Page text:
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whats the most indestructible metal?

as in indestructible I mean indestructible to impact, like it can stop a speeding bullet and it wont make a dent, and it's strong enough to block a jack hammer, basically very strong.

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orksecurity5 years ago
I'm afraid the answer is probably "It Depends"

Different qualities are needed to stop different kinds of force. Make it too rigid and it tends to become brittle. The alloy and annealing both matter. As does the thickness of the metal, of course. And how the metal is shaped and supported.
+1
Though it's hard to beat resublimated unobtainium IV.
It was on special at the store too, but they'd run out - it usually on the same aisle as the skyhooks, and the wood welding rods.
This, of course, illustrates why you need scientists/engineers -- metallurgists and mech e's in this case. Anyone can find a solution that meets a single goal. The trick is finding the optimum one to balance competing goals. Strength, durability, weight, size, price, maybe rust resistance, maybe thermal resistance, maybe other issues depending on what you're trying to do with it..

The best answer may not be a metal. Silicon carbide is often used on the cutting edge of tools, for example.

The best answer may not be a single material. Serious safes, for example, may use multiple layers of defense, and sometimes multiple materials are mixed together into an aggregate "hardplate" so the characteristics of each help reinforce the others so the combination is better overall than any of its components.

Or it may not be a material at all, in the usual sense. Look up "reactive armor", for example.

+1

... as does temperature, pressure etc. ...
Nukem4193 years ago
inconel 750; used to make turbines, rocket engines, or anything requiring high strength at extreme temperatures. It's also very very expensive and from what I have heard a nightmare to machine (would love to get some so I can try milling/ turning it).
daffytje4 years ago
I feel ashamed for only coming here to find out what the best material is to make an ironman suit... or ironwoman in my case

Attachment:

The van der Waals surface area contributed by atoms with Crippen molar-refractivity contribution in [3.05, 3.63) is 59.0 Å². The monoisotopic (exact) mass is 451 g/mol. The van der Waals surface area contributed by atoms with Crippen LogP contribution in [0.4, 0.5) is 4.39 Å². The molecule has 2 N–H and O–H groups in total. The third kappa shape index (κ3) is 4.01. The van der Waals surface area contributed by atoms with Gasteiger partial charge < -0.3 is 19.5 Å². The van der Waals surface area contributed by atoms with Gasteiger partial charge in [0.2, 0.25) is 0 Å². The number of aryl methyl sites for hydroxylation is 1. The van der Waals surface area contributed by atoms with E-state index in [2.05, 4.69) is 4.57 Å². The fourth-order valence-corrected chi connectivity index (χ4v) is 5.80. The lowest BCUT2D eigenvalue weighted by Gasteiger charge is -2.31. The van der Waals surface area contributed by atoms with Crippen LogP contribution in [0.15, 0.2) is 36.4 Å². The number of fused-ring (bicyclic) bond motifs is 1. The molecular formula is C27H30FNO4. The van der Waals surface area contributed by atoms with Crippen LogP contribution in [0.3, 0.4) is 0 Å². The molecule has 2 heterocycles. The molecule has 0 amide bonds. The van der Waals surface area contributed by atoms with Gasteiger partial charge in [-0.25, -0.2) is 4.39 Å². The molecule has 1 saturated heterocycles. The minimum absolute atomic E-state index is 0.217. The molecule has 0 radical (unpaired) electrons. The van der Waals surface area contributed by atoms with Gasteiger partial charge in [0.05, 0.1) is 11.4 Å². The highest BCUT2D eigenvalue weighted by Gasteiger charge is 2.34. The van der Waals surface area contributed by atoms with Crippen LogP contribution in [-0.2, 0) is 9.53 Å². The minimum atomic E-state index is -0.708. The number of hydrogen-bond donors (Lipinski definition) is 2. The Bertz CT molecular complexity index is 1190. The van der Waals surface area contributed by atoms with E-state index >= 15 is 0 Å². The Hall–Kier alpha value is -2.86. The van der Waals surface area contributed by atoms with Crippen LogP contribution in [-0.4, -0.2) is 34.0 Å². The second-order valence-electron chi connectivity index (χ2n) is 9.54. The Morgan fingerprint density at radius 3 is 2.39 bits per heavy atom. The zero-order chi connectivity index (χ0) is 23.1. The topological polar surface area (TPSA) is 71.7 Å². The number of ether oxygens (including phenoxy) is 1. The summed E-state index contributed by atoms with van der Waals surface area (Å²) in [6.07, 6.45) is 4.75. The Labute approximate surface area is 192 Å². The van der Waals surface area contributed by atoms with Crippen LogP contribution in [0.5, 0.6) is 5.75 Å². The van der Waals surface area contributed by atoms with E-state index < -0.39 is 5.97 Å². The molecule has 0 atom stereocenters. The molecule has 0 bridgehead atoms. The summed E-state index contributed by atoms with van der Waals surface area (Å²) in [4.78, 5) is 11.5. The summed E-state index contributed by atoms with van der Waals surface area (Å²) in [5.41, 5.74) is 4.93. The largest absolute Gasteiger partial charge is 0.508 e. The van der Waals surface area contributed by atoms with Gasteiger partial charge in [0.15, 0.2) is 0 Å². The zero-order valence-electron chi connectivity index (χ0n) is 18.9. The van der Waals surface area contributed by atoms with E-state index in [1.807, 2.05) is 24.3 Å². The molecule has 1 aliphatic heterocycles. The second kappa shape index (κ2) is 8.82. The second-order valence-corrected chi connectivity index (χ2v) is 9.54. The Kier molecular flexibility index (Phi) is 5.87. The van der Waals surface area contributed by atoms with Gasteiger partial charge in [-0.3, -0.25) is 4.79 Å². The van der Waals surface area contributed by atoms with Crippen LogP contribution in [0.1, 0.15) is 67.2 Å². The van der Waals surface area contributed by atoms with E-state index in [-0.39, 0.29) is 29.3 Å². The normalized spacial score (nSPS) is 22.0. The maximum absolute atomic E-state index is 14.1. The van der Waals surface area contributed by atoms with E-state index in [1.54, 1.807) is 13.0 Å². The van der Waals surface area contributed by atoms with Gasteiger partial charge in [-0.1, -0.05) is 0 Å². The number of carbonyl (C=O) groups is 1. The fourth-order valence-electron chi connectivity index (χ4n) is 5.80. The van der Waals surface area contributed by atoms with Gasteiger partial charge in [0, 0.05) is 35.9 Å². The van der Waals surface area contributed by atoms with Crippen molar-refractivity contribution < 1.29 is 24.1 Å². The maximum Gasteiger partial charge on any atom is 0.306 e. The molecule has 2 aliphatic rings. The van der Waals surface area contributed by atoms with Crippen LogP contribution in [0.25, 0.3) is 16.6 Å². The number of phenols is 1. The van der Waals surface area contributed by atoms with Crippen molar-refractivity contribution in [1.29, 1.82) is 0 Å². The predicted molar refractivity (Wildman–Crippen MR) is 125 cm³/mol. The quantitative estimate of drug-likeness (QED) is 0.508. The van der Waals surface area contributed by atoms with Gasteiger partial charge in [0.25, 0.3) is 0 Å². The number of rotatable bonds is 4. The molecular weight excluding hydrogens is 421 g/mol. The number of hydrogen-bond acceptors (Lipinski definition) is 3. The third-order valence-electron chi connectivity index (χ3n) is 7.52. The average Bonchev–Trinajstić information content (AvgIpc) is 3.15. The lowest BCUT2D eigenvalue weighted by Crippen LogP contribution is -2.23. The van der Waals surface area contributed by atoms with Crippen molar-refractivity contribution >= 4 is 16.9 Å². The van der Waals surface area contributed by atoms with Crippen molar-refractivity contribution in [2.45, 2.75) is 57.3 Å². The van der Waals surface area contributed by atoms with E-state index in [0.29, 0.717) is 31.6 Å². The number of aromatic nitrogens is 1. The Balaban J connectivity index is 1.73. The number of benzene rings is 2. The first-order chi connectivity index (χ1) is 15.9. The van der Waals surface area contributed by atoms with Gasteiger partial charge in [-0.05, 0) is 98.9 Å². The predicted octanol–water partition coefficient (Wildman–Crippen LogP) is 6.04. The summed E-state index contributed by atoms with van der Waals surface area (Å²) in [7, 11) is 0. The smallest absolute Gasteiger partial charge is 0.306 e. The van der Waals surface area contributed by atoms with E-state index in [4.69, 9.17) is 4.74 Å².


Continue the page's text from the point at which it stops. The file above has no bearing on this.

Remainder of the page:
Mr Ivan5 years ago
Why Titanium?
Corrosion Resistance: Titanium is corrosion proof in all naturally occurring environments. The MPK SEAL knife has been soaking in seawater for years without a hint of corrosion.

Weight: Titanium is 40% lighter than steel.

Heat and Cold Stability: Titanium is 800 degrees (in Fahrenheit) more thermally stable than steel. It will not break in subzero weather, whereas steel will shatter.

Wear/Abrasion Resistance: Titanium is a self-healing metal that forms an oxide ceramic skin over itself when scratched. This gives it the ability to resist being eroded by contact with outside materials such as dirt, sand, ice, mud, nylon webbing, rope, etc.

Superior Ductility: The Navy SEALs have been unable to break titanium MPK’s in over six years of service. This is due to the 12% elongation, coupled with toughness and flexibility.

Tough: Titanium is tough at both high and low temperatures. It resists breaking, cracking or chipping under impact or stress.

Flexibility: Titanium may be flexed or bowed repeatedly without undergoing rupture. It has ½ of the modules of steel; therefore, it will bend at least twice as far before breaking.

Non-Poisonous: Titanium is no-poisonous and biologically inert.

Strength-to-Weight Ratio: Titanium has superior strength-to-weight ratios when compared to either steel or ceramic. It is the alloy of choice for aircraft.

Non Magnetic: Titanium is magnetically inert, and is used by the Navy SEALs and Explosive Ordinance Disposal units (EOD) to defuse magnetically triggered mines. Knives must be sharpened with nonmagnetic sharpeners to remain inert.
Vyger5 years ago
Personally I always like the transparent aluminun that they used to transport the
whales in Star Trek.
rickharris5 years ago
If it were thick enough almost anything would do.


As stated your question hasn't much meaning.

See here
Have you tried adamantium? Or Mithril? Or maybe Rearden Metal? No?

Well then, how about good old fashioned cold-rolled steel?
http://en.wikipedia.org/wiki/Steel